Andrew has been described as charming and intellectual, well spoken; yet brash, bold, arrogant and even self-righteous, he enjoyed the spot-light. This just does not seem like a match if Mr. Jackson and Ms. Donelson were on an episode of the Bachelor or Bachelorette. Despite it all, a spark was felt between the two.
Rachel met Andrew after she left her abusive husband around 1788-89. The two I would like to image, even though polar opposite, ignited like fire. I mentioned that they were an unlikely pair, but I think that is what made them “click.” They married in 1791 thinking that Rachel was divorced from her belligerent husband. However in the 1700’s divorce was so rare, that laws were confusing and ambiguous. Let us not forget that during this time territories were being taken over and made part of the United States. It is probably safe to say that laws of any sort were a bit of a “cluster” back then, especially those that were so heavily involved with the church of any sort.
John Robards was finally granted a divorce in 1794 because Rachel was classified as an “adulteress and a bigamist.” Go figure, right? The SOB that was an abusive, shitty husband was granted the divorce and Rachel was the “bad seed.” You can see why I like this woman. She has grit and guts.
Despite the chaos neither Andrew, nor Rachel let this deter their relationship. Theirs became a love story for the ages. They “remarried” in 1794 at her family home near Nashville.
The couple never had children of their own, but they adopted Rachel’s nephew as well as an orphaned Creek Indian boy. Please tell me you are getting this picture? It is the 1800’s, Andrew marries a married woman, who then gets divorced, and then remarries her; they have no children of their own but adopt a family member, and a native child? This is sheer scandal; and one of the reasons I love their story and Rachel so much.
When Jackson chose to run for the office of the presidency, John Quincy Adams chose to go straight for the jugular, he went for Jackson’s one weakness, his “kryptonite” so to speak: Rachel. He is quoted as saying: “Ought a convicted adulteress and her paramour husband to be placed in the highest offices of this free and Christian land?” It is the Scarlett Letter, or the biblical story of the adulteress all over again. Still, they pressed on.
Her appearance and country mannerisms, which differed so greatly from Andrew’s refined southern ways, later were also mocked. She was even called a “fat dumpling” as she no longer resembled the beautiful, enchanting woman she once was.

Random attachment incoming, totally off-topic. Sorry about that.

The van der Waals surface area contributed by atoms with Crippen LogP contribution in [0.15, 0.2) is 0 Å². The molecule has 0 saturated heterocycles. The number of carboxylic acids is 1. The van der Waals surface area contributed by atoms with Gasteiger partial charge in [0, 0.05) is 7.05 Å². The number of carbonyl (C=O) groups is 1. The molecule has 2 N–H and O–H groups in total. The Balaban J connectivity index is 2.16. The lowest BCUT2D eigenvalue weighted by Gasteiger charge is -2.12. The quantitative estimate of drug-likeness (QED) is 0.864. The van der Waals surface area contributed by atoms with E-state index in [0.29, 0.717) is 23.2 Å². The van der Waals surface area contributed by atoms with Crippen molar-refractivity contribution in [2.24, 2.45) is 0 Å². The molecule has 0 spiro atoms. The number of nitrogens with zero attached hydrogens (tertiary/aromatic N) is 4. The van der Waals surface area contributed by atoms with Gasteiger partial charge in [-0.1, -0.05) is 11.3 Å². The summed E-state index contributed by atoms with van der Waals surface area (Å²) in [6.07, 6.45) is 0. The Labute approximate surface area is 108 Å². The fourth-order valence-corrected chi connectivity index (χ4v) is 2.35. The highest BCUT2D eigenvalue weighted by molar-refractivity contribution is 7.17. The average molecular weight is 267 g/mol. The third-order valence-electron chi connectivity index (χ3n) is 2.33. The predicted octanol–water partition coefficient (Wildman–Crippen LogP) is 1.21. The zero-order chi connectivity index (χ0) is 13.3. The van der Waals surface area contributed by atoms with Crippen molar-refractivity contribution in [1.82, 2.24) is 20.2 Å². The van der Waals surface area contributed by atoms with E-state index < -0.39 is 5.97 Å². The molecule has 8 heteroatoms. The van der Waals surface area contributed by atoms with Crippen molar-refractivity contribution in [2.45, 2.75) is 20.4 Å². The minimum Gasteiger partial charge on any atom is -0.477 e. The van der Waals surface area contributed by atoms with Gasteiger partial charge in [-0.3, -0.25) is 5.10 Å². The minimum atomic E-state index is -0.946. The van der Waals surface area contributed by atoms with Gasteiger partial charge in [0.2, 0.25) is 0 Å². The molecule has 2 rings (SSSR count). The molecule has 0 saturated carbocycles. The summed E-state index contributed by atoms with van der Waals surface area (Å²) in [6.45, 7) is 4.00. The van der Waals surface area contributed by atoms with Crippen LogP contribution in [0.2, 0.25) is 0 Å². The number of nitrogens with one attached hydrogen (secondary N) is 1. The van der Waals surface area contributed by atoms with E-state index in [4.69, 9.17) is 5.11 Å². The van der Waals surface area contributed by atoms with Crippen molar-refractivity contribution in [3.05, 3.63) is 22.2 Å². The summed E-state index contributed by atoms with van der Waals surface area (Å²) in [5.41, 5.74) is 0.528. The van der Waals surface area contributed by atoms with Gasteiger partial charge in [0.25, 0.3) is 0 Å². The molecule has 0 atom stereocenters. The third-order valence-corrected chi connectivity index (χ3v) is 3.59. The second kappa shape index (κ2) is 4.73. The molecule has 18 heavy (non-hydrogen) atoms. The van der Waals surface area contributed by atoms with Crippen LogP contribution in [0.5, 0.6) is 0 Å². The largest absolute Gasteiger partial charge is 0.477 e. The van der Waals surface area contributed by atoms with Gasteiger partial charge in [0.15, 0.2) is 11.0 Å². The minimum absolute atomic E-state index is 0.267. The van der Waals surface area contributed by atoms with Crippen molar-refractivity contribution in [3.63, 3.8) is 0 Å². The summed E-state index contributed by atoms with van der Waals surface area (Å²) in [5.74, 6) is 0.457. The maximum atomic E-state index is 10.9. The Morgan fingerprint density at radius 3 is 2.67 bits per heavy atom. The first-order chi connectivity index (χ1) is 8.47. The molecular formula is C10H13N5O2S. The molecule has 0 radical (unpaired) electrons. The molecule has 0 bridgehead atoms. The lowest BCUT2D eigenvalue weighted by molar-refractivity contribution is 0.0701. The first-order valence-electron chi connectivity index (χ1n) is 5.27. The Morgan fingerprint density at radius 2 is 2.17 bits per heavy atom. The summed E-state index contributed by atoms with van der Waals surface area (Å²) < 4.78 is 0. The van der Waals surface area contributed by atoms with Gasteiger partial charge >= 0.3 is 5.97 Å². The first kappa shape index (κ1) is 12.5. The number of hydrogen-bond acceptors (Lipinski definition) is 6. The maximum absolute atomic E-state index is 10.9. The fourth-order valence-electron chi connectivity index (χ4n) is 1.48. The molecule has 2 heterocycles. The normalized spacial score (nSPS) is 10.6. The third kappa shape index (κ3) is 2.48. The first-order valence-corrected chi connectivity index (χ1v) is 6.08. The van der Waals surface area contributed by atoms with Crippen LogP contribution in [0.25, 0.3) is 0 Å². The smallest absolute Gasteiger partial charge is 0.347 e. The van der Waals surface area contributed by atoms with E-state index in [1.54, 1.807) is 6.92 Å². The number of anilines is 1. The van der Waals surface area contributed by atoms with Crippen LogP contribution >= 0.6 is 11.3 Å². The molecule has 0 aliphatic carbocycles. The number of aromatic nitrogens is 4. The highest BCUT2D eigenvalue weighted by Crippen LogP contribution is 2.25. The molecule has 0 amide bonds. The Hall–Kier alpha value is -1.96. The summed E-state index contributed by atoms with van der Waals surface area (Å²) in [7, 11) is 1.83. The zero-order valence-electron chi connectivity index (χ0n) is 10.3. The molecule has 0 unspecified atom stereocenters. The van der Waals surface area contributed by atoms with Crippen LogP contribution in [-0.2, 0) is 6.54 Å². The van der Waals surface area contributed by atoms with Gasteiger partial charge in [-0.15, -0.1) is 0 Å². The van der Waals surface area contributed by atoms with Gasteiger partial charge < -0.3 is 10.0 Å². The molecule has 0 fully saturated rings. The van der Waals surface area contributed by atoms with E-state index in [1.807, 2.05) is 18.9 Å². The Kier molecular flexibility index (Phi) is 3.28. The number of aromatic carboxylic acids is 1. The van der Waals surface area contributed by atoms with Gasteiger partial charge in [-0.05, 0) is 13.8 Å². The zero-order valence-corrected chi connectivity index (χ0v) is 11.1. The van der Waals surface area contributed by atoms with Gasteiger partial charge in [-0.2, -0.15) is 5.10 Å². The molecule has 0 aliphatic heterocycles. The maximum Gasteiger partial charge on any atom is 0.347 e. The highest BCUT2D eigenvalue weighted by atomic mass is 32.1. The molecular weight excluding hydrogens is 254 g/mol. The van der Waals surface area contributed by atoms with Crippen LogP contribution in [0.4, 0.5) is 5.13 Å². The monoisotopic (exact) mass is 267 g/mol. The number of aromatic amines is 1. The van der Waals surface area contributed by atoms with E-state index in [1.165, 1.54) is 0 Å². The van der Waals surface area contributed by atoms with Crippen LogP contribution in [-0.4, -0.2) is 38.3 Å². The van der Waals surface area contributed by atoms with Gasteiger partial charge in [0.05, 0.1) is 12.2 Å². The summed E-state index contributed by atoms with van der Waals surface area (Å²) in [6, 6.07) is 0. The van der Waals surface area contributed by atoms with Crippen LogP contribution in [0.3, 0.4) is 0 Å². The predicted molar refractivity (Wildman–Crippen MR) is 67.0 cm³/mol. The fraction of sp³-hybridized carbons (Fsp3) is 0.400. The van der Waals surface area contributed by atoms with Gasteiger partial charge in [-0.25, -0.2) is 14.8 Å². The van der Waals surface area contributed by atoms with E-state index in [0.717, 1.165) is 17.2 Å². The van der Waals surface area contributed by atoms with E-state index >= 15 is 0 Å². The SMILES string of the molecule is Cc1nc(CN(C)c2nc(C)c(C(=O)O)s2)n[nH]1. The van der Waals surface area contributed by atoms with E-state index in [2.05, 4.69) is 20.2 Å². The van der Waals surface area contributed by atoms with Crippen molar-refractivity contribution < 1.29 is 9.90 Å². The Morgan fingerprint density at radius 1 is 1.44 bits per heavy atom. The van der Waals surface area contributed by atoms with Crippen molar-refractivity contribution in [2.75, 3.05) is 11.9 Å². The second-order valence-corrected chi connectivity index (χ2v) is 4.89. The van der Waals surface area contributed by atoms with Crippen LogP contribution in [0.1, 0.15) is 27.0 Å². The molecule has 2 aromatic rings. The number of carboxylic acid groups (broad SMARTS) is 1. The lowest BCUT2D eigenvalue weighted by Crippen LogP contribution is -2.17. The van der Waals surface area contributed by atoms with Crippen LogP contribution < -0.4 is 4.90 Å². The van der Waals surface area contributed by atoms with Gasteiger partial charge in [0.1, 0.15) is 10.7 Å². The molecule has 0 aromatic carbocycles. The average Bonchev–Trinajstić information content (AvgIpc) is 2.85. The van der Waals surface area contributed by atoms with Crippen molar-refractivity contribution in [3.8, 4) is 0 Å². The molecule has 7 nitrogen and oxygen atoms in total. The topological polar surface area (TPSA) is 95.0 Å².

To say she was tabloid fodder is an understatement. Despite all of this, their love never wavered. The letters exchanged between the two give any reader a glimpse of the devotion and support that Rachel provided for Andrew; and a sense of his undying affection for his beloved Rachel. My favorite of all, is one penned by Rachel to Andrew. It was her closing that has resonated with me. She the closed her letter to him in 1813, “Farewell, think on me. Your Dearest friend on Earth.”
Your dearest friend on earth…think on me…..I can feel the love and genuine adoration, and respect that she held for him in her words.
She was a woman that the world had shamed because of her past. She continued to defy the “things” that she was supposed to do and conform to. In my book, she is one of the greatest “feminists” of all time; and one who needs to be remembered for her strength, courage, determination and devotion. Again, she had grit and strength; yet, she was soft and kind.
She was quoted as saying after the election of 1828 that she would “rather be a doorkeeper in the house of God than live in that palace in Washington.” Perhaps it was a premonition, because weeks before her husband’s inauguration Rachel Jackson became a doorkeeper in the house of God, when she passed away December 21, 1828.
She never officially received the title of “First Lady.” Rachel Donelson Jackson, however, is one of the most inspiring and influential First Lady’s in our Nation’s history. One that I hope is never forgotten.